Some clockwise pioneers There are extremely rare cases where a left-moving, anticyclonically rotating thunderstorm generates an “anti-mesocyclone” that spawns an anticyclonic twister, as occurred near Sunnyvale, CA, on May 4, 1998. However, the best-known examples of anticyclonic twisters occur in conjunction with more powerful cyclonic twisters as part of a single supercell thunderstorm, as was the case in Oklahoma last week. Sometimes these are weak, short-lived satellite twisters very close to the companion cyclonic tornado; others are stronger and more separated. Wurman unraveled DOW data for several of these in a 2013 Weather Analysis and Forecasting paper. “Our paper does not include any observations of [forward-flank] anticyclonic tornadoes, so this current one is certainly an outlier,” Wurman told me.
One classic case—probably the first anticyclonic tornado ever filmed—unfolded just west of Ames, IA, on June 13, 1976. In this storm, a powerful F3 anticyclonic tornado (the strongest anticyclonic tornado documented to date) closely paralleled the path of an F5 that ripped through the town of Jordan and the nearby countryside. The twisters were only about a mile apart as they moved largely in sync (see Figure 3). The YouTube clip at bottom shows both tornadoes.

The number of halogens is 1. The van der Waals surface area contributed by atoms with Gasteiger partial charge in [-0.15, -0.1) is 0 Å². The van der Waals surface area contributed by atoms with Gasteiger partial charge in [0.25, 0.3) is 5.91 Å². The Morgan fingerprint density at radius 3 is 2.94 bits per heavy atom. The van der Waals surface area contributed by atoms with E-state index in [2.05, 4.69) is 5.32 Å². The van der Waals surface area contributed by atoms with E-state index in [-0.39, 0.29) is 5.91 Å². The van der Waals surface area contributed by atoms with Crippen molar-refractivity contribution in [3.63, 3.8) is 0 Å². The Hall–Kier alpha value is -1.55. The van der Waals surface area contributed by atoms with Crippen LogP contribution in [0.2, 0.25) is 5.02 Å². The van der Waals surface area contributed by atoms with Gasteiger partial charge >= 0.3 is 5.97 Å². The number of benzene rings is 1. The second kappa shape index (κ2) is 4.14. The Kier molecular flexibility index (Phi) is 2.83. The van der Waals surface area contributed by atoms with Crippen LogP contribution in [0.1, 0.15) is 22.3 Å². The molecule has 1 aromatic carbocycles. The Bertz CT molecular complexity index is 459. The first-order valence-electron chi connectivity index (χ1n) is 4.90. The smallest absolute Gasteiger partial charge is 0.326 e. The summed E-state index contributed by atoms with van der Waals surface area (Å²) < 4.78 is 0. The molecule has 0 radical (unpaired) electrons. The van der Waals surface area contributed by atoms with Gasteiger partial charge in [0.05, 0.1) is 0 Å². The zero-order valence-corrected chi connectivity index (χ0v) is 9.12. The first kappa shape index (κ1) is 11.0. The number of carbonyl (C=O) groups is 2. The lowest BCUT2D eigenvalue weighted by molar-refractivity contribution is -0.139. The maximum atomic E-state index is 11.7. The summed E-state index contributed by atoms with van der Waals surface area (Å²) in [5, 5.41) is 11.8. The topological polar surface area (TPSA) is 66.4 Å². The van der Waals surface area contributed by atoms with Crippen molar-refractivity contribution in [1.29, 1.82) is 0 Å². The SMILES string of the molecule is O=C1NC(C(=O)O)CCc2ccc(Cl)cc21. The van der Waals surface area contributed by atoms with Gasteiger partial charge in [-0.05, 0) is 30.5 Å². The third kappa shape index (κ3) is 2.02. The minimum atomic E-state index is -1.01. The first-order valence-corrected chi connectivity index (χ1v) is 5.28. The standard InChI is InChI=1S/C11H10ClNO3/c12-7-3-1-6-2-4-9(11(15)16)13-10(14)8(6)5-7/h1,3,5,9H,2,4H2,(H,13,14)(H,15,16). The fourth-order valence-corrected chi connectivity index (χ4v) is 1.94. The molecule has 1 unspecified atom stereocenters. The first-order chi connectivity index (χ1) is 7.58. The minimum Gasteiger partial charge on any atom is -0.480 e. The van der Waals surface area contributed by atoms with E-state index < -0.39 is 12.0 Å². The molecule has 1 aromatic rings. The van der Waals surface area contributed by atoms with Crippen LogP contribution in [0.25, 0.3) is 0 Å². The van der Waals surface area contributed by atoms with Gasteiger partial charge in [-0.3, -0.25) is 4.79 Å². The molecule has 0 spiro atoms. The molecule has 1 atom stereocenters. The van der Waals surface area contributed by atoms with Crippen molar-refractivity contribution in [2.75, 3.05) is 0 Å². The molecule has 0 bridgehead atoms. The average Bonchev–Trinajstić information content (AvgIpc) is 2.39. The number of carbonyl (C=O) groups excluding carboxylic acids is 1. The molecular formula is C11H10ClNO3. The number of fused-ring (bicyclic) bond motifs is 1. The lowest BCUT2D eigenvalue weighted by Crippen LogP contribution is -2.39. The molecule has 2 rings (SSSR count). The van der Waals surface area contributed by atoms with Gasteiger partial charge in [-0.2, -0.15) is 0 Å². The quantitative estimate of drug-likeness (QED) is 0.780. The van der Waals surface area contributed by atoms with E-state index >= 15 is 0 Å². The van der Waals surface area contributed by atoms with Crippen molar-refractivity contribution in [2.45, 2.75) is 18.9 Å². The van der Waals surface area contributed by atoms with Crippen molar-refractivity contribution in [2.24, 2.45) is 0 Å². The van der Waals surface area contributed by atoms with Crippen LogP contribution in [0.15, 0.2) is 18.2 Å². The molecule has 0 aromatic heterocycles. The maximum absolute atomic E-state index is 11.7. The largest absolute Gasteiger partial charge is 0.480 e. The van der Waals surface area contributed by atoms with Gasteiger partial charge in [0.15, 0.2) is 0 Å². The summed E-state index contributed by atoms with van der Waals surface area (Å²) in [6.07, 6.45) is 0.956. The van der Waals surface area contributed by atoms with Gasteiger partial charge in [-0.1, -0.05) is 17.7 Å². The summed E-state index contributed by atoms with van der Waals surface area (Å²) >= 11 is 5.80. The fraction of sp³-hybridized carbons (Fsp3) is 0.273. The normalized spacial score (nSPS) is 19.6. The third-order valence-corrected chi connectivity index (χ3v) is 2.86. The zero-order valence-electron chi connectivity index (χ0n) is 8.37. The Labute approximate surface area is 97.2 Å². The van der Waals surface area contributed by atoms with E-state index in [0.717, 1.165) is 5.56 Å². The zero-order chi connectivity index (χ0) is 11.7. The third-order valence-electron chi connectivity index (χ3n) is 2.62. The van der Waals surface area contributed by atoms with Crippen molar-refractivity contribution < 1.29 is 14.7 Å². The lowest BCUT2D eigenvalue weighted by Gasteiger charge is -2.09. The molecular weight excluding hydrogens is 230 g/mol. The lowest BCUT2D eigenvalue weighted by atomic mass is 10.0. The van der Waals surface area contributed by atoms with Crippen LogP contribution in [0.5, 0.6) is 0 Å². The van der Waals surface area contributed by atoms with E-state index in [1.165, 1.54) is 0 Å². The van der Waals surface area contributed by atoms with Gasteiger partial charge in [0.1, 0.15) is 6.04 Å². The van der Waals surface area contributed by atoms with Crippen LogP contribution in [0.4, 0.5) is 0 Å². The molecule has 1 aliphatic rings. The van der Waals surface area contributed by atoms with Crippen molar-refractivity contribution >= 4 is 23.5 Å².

A few years later, Ted Fujita and Roger Wakimoto examined the mammoth, nearly stationary supercell that tormented Grand Island, NE, for nearly three hours on June 3, 1980. (This is the storm that inspired the book and movie “Night of the Twisters”). Of the seven tornadoes that emerged that night, three were found to be anticyclonic. “This storm produced the most complex damage patterns imaginable,” wrote James McDonald (Texas Tech University) in the Bulletin of the American Meteorological Society. “No one but Ted Fujita could have sorted them out.”